Intel® QuickAssist Technology eliminates the need for various add-on acceleration modules
There will always be classes of workloads and algorithms that push the capabilities of traditional compute platforms. A prime example is computationally-expensive public key encryption algorithms supporting SSL, particularly the handshaking mechanism that allows a server and a client to establish a connection. Consequently, IT professionals often deploy specialty based add-on acceleration modules to increase performance and avoid overloading their servers.
Now, there’s an alternative to using specialized ASICs for compute-intensive workloads. Servers, based on the next generation communications platform from Intel, codename Crystal Forest, have new capabilities for accelerating asymmetric and symmetric cryptography, data compression, and other workloads. The platform incorporates Intel QuickAssist Technology, which includes acceleration modules that are accessed via a unified set of industry-standard application programming interfaces (APIs). They provide consistent conventions and semantics across multiple accelerator implementations, thus future-proofing software investments. The platform also delivers exceptional packet processing performance by running performance-optimized libraries from the Intel® Data Plane Development Kit (Intel® DPDK).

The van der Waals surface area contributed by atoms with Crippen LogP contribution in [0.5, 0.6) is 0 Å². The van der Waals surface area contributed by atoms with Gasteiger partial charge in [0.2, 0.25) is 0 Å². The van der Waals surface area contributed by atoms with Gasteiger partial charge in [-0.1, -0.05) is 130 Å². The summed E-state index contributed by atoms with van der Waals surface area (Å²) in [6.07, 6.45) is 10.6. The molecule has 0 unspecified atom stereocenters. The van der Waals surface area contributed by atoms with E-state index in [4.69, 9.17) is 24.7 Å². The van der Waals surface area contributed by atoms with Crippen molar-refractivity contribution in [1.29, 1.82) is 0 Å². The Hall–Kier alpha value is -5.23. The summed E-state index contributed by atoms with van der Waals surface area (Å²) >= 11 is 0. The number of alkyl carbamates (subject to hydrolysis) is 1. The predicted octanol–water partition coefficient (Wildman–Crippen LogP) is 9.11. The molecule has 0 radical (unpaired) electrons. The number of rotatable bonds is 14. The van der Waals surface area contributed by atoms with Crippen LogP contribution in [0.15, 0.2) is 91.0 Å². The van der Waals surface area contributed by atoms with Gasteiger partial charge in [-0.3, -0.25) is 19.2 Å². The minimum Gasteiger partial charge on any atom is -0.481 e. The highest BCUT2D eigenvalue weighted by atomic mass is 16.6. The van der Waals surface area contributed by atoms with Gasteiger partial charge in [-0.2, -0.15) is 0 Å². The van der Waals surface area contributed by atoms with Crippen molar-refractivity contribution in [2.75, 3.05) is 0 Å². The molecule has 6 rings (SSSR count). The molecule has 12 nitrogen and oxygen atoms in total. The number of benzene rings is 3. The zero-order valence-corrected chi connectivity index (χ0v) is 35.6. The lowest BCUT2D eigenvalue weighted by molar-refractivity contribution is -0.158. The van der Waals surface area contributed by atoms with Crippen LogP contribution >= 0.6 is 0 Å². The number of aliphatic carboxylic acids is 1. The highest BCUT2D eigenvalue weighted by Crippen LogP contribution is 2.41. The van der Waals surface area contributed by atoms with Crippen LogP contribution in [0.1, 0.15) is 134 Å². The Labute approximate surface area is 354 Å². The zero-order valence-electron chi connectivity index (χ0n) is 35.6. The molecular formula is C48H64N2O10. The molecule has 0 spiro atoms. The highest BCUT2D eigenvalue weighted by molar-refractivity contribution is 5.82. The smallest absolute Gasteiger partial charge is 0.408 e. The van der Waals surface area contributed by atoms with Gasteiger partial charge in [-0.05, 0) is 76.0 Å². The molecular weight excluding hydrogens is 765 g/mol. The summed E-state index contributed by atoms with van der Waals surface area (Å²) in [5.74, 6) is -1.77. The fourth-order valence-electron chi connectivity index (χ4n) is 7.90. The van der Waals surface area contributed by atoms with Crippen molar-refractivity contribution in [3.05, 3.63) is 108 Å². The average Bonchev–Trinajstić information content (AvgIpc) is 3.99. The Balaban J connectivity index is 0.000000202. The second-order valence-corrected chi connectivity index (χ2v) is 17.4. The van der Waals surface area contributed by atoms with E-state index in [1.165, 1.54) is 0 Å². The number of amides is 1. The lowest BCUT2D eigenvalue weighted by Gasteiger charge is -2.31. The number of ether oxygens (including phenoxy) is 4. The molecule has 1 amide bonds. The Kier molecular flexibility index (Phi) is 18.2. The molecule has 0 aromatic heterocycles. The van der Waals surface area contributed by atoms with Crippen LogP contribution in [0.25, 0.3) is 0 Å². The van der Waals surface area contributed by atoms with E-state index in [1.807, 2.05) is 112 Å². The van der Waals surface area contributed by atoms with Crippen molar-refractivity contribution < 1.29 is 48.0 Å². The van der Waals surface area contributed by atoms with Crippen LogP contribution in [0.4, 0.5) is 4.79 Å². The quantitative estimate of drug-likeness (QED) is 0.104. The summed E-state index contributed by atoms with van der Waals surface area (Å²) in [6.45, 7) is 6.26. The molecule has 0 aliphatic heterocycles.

This paper provides an overview of Intel QuickAssist Technology and describes four implementation scenarios that underscore the flexibility available to equipment manufacturers, independent software vendors (ISVs), and IT professionals. Using this workload acceleration technology, it’s possible for Telco central offices and data centers to significantly lower their equipment costs and improve workload balancing across servers.